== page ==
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Burma Censorship Chief Calls for Press Freedom


A man at a market in Rangoon, shows a People's Age private journal featuring an article written by Burma's pro-democracy leader Aung San Suu Kyi, September 6, 2011.

A man at a market in Rangoon, shows a People's Age private journal featuring an article written by Burma's pro-democracy leader Aung San Suu Kyi, September 6, 2011.

The chief of Burma's state censorship body has called for press freedom in the repressive nation, even suggesting his own department should be shut down.

Tint Swe, director of the Press Scrutiny and Registration Department, told Radio Free Asia Friday that censorship should be abolished as part of the reforms by the new army-dominated civilian government.

He said it is just a matter of time before all publications are free from any kind of censorship and for the first time, private groups would be allowed to establish daily newspapers under a new media law, a draft of which is before parliament.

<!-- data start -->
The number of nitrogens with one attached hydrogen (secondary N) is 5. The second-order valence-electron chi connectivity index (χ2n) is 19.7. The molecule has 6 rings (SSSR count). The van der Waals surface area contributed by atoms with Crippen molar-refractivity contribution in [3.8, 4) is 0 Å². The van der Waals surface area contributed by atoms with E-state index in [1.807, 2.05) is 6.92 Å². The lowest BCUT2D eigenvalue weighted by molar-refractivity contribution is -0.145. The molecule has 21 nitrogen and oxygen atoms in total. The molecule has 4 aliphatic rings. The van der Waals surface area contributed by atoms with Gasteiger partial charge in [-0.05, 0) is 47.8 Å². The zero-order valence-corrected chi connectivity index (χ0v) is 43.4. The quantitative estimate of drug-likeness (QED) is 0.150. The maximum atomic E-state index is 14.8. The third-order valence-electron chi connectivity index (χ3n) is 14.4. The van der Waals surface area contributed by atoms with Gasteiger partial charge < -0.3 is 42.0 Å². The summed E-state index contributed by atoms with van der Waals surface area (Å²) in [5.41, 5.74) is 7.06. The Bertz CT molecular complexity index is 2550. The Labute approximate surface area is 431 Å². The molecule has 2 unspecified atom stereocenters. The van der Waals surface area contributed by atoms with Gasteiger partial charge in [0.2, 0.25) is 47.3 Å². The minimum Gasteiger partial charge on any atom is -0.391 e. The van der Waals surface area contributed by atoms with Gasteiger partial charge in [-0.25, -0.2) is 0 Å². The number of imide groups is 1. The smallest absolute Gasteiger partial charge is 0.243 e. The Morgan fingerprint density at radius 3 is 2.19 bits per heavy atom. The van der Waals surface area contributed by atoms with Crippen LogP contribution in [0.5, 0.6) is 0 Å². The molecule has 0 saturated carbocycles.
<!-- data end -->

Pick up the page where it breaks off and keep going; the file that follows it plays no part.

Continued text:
Last month, Burmese authorities lifted a longstanding ban on international news websites, exiled Burmese news websites and YouTube.

However, the New York-based Committee to Protect Journalists says state censors are still actively killing news stories and there is pervasive state surveillance of reporters, with at least 14 journalists and media support workers behind bars.

Some information for this report was provided by AFP.

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